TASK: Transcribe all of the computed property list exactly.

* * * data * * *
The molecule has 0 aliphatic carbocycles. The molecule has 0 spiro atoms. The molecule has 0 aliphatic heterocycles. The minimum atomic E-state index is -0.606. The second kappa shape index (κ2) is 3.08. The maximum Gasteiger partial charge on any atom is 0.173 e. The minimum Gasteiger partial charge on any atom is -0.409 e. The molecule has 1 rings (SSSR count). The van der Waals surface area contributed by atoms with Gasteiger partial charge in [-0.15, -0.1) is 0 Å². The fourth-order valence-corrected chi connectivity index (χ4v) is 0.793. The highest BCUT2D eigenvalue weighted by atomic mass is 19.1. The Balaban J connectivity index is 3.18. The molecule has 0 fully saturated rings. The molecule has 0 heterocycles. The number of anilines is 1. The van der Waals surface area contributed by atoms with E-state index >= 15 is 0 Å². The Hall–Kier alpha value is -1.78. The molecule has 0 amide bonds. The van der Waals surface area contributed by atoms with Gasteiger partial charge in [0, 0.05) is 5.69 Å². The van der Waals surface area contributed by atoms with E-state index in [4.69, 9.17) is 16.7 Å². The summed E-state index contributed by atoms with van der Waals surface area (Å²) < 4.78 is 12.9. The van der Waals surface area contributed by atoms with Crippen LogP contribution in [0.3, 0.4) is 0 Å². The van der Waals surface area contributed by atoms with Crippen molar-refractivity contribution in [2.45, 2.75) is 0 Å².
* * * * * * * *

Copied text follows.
The molecule has 0 aliphatic carbocycles. The molecule has 0 spiro atoms. The molecule has 0 aliphatic heterocycles. The minimum atomic E-state index is -0.606. The second kappa shape index (κ2) is 3.08. The maximum Gasteiger partial charge on any atom is 0.173 e. The minimum Gasteiger partial charge on any atom is -0.409 e. The molecule has 1 rings (SSSR count). The van der Waals surface area contributed by atoms with Gasteiger partial charge in [-0.15, -0.1) is 0 Å². The fourth-order valence-corrected chi connectivity index (χ4v) is 0.793. The highest BCUT2D eigenvalue weighted by atomic mass is 19.1. The Balaban J connectivity index is 3.18. The molecule has 0 fully saturated rings. The molecule has 0 heterocycles. The number of anilines is 1. The van der Waals surface area contributed by atoms with E-state index >= 15 is 0 Å². The Hall–Kier alpha value is -1.78. The molecule has 0 amide bonds. The van der Waals surface area contributed by atoms with Gasteiger partial charge in [0, 0.05) is 5.69 Å². The van der Waals surface area contributed by atoms with E-state index in [4.69, 9.17) is 16.7 Å². The summed E-state index contributed by atoms with van der Waals surface area (Å²) < 4.78 is 12.9. The van der Waals surface area contributed by atoms with Crippen LogP contribution in [0.3, 0.4) is 0 Å². The van der Waals surface area contributed by atoms with Crippen molar-refractivity contribution in [2.45, 2.75) is 0 Å².